Dobbins flies tactical airlift training mission at Youngstown

  • Published
  • By Staff Sgt. Miles Wilson
  • 94th Airlift Wing Public Affairs

DOBBINS AIR RESERVE BASE, Ga. – Rays of sunshine pierce through the cargo bay windows of a C-130H3 Hercules. The monotonous rumble of the engines make the plane’s flight almost peaceful. Suddenly the aircraft goes into a hard left bank. The gravity inside the aircraft seems to triple as the g-force takes effect, pinning everyone to their seats.


After a few seconds, the aircraft levels out and the sense of calm returns once again. Suddenly the g-forces return as the aircrew is notified by their defensive systems that they are being targeted. Again, the C-130 is guided through various evasive maneuvers, in an effort to shake off the tracking.


This is the situation that the 700th Airlift Squadron, the 908th AS, and the 757th AS encountered on the first day of Tac Week, a weeklong tactical training exercise facilitated by the 910th Airlift Wing at Youngstown Air Reserve Station in early August.  The event tested the squadrons’ ability to fly in large formations together, as well as to fly in new terrains, with various different scenarios taking place.


“The purpose of this week is camaraderie,” said Lt. Col. Lance Avery, 94th Operations Group standards and evaluation pilot. “It is also to fly in a different environment. We come up here, and we see their tactical routes, and how the other units do things.”


Throughout the week, the airlift squadrons participated in training designed to increase cooperation between squadrons, as well as to practice and become more comfortable using evasive aerial maneuvers, ground maneuvers, and working with aircraft defensive systems that they do not usually get to train on.


“This was an opportunity to practice with some of the electronic countermeasures that we are not normally exposed to at Dobbins,” said Avery.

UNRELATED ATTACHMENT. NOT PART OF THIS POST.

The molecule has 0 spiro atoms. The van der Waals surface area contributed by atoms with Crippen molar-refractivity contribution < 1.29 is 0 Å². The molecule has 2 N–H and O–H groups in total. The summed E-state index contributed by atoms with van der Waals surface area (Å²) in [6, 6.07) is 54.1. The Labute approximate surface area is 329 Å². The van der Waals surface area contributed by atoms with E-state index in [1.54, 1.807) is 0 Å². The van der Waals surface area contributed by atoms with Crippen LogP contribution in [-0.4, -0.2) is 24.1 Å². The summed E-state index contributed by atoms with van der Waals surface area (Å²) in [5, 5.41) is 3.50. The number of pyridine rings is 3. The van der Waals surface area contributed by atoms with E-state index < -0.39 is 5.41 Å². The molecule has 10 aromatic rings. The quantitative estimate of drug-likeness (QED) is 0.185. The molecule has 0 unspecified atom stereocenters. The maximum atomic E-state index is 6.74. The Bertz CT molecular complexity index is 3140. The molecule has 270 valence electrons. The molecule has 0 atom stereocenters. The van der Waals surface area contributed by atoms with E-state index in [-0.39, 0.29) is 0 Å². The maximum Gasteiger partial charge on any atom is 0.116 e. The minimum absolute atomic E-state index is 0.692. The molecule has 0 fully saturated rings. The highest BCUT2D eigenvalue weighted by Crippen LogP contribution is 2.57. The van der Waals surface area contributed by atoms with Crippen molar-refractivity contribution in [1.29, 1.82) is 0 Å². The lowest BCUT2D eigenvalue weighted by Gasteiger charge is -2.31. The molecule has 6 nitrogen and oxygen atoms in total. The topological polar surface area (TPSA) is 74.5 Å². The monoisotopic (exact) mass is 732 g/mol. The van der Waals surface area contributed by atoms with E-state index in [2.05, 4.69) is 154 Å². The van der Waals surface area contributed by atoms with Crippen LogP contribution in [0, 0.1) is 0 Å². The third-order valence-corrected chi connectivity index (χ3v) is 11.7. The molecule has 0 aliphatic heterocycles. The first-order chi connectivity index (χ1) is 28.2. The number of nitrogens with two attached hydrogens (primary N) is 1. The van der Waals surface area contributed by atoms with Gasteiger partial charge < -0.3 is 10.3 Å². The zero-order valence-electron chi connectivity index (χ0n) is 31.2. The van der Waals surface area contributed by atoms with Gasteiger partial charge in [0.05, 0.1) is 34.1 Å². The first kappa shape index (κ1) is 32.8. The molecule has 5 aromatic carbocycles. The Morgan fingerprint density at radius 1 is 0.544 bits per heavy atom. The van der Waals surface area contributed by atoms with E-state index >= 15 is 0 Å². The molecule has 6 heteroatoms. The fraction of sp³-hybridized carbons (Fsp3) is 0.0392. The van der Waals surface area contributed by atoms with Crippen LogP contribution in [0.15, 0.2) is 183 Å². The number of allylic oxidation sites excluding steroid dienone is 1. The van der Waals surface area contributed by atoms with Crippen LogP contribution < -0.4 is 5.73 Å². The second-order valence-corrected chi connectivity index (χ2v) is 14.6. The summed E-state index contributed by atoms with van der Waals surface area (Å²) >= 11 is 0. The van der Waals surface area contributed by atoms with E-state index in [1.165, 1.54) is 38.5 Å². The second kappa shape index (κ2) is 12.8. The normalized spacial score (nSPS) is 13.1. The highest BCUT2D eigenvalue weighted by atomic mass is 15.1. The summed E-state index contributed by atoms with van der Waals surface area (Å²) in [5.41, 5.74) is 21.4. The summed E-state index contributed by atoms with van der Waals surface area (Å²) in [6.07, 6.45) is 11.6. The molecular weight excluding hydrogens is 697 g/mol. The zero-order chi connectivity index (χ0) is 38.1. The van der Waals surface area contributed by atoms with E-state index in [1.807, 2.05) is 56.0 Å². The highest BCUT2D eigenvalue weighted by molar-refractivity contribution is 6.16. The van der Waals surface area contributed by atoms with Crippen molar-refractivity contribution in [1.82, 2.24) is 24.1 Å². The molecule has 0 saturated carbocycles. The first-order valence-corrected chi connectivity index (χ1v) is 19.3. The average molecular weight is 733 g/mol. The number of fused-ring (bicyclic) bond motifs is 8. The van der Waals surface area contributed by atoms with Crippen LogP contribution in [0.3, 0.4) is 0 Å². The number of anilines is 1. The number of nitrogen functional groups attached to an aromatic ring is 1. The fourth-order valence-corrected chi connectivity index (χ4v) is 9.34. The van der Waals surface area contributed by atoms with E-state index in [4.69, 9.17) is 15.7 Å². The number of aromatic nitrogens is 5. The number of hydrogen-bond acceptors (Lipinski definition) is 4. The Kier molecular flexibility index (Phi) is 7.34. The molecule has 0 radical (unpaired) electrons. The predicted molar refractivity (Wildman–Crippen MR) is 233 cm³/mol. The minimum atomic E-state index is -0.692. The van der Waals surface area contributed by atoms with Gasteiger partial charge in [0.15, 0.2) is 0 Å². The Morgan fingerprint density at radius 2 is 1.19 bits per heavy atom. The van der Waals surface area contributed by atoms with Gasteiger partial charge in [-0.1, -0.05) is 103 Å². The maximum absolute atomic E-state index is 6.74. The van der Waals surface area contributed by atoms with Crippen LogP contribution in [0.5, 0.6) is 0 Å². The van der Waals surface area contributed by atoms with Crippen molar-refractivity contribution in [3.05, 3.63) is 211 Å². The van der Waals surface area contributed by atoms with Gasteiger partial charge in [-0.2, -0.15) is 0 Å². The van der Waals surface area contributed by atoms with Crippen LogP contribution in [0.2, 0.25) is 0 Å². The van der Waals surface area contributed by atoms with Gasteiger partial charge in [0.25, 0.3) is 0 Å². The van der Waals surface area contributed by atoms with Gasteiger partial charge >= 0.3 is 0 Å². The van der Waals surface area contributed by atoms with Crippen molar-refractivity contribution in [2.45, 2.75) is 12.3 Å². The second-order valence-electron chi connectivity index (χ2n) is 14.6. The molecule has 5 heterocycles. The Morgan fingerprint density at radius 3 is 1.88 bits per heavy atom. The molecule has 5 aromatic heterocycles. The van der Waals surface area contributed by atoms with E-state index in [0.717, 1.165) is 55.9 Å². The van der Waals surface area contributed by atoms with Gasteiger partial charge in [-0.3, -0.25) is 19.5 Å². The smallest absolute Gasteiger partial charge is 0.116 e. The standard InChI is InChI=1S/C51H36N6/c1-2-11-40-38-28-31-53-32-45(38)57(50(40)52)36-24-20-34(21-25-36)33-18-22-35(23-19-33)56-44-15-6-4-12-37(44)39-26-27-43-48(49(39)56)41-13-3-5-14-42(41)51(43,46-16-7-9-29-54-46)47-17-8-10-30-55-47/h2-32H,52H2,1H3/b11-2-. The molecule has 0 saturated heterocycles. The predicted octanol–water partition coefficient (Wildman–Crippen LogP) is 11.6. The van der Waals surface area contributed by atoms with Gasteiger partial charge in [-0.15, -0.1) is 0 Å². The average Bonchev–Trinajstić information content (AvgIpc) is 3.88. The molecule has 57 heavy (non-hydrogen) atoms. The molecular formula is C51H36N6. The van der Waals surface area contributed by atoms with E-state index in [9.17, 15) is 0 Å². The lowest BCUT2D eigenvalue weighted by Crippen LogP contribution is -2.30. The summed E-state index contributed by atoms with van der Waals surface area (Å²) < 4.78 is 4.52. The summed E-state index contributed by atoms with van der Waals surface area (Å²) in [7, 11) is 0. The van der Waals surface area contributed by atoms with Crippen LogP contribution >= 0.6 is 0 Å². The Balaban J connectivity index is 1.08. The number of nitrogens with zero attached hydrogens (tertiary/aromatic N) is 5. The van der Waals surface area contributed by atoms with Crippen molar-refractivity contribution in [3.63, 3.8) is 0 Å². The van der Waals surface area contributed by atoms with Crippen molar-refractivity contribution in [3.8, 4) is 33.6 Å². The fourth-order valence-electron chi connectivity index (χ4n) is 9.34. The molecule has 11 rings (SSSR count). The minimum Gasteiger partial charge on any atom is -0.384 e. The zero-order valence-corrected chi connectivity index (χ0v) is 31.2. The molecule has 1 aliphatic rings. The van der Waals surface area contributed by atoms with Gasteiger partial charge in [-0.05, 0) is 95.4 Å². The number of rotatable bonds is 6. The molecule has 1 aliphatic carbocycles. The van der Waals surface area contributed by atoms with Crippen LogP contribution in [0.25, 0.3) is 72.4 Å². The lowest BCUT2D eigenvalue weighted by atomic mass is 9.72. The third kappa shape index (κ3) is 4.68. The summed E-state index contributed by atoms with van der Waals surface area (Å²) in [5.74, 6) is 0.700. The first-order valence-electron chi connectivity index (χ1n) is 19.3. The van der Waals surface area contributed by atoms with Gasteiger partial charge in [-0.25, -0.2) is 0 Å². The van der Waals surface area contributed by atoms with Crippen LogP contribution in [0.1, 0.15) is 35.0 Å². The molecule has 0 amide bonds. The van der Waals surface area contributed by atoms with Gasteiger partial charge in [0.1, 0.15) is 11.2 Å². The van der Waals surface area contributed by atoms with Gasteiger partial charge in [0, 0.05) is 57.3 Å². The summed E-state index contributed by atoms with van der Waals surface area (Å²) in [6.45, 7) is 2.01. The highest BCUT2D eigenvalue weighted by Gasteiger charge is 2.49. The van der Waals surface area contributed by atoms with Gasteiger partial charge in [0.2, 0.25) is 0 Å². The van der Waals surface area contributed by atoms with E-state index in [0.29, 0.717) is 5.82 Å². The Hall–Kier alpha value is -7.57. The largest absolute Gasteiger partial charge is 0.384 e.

The squadrons also participated in several different competitions throughout the week, designed to test and apply their knowledge against each other, as well as practicing concepts that would be used in theater. This included a runway backing competition, as well as airdrop and assault runway competitions.


All of these competitions simulated situations catered to tactical airlift operations, such as being able to land on small, unimproved airfields, and being able to maneuver on them without much space. The drop competition tested the crew’s ability to execute a container delivery system airdrop accurately.


Avery explained the real value in this kind of training is through an exchange of information.  By training together with other units, in different locations, the 700th expanded their own knowledge base, and therefore expanded their mission capability and efficiency.


“It has been great to come up here and fly with other units,” Avery said. “This training has given us more experience with threat detection and reactions, seeing different routes and flying in formation. We have been able to see some of the other squadrons’ techniques, and how they execute the mission.”